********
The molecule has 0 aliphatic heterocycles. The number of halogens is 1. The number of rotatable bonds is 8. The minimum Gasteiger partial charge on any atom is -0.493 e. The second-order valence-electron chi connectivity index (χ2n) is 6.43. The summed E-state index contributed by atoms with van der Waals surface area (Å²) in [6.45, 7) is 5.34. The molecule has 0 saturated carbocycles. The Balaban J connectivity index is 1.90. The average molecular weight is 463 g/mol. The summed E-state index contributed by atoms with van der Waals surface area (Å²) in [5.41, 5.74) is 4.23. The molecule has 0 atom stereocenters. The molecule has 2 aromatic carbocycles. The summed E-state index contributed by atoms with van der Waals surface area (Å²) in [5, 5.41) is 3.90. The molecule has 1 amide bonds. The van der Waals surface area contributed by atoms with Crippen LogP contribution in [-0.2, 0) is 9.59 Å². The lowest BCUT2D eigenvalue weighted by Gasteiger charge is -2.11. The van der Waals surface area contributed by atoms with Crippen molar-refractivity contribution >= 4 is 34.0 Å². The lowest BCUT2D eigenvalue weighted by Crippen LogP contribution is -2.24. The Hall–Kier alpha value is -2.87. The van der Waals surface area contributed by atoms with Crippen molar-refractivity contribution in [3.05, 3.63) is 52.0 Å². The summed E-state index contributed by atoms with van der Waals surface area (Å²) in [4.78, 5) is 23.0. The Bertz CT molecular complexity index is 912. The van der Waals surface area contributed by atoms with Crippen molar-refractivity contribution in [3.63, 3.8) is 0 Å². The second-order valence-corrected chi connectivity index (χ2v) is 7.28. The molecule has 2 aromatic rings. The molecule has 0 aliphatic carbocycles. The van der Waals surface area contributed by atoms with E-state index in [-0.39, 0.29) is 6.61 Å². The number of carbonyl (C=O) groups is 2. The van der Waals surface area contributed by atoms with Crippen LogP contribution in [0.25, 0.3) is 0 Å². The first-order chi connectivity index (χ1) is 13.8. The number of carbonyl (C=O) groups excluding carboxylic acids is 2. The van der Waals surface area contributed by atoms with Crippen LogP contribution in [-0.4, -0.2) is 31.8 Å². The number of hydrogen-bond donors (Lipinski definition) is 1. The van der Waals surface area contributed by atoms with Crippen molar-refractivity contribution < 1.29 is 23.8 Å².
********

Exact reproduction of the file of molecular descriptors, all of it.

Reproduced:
The molecule has 0 aliphatic heterocycles. The number of halogens is 1. The number of rotatable bonds is 8. The minimum Gasteiger partial charge on any atom is -0.493 e. The second-order valence-electron chi connectivity index (χ2n) is 6.43. The summed E-state index contributed by atoms with van der Waals surface area (Å²) in [6.45, 7) is 5.34. The molecule has 0 saturated carbocycles. The Balaban J connectivity index is 1.90. The average molecular weight is 463 g/mol. The summed E-state index contributed by atoms with van der Waals surface area (Å²) in [5.41, 5.74) is 4.23. The molecule has 0 atom stereocenters. The molecule has 2 aromatic carbocycles. The summed E-state index contributed by atoms with van der Waals surface area (Å²) in [5, 5.41) is 3.90. The molecule has 1 amide bonds. The van der Waals surface area contributed by atoms with Crippen LogP contribution in [-0.2, 0) is 9.59 Å². The lowest BCUT2D eigenvalue weighted by Gasteiger charge is -2.11. The van der Waals surface area contributed by atoms with Crippen molar-refractivity contribution >= 4 is 34.0 Å². The lowest BCUT2D eigenvalue weighted by Crippen LogP contribution is -2.24. The Hall–Kier alpha value is -2.87. The van der Waals surface area contributed by atoms with Crippen molar-refractivity contribution in [3.05, 3.63) is 52.0 Å². The summed E-state index contributed by atoms with van der Waals surface area (Å²) in [4.78, 5) is 23.0. The Bertz CT molecular complexity index is 912. The van der Waals surface area contributed by atoms with Crippen molar-refractivity contribution in [3.63, 3.8) is 0 Å². The second-order valence-corrected chi connectivity index (χ2v) is 7.28. The molecule has 2 aromatic rings. The molecule has 0 aliphatic carbocycles. The van der Waals surface area contributed by atoms with E-state index in [-0.39, 0.29) is 6.61 Å². The number of carbonyl (C=O) groups is 2. The van der Waals surface area contributed by atoms with Crippen LogP contribution in [0.25, 0.3) is 0 Å². The first-order chi connectivity index (χ1) is 13.8. The number of carbonyl (C=O) groups excluding carboxylic acids is 2. The van der Waals surface area contributed by atoms with Crippen LogP contribution in [-0.4, -0.2) is 31.8 Å². The number of hydrogen-bond donors (Lipinski definition) is 1. The van der Waals surface area contributed by atoms with Crippen molar-refractivity contribution < 1.29 is 23.8 Å².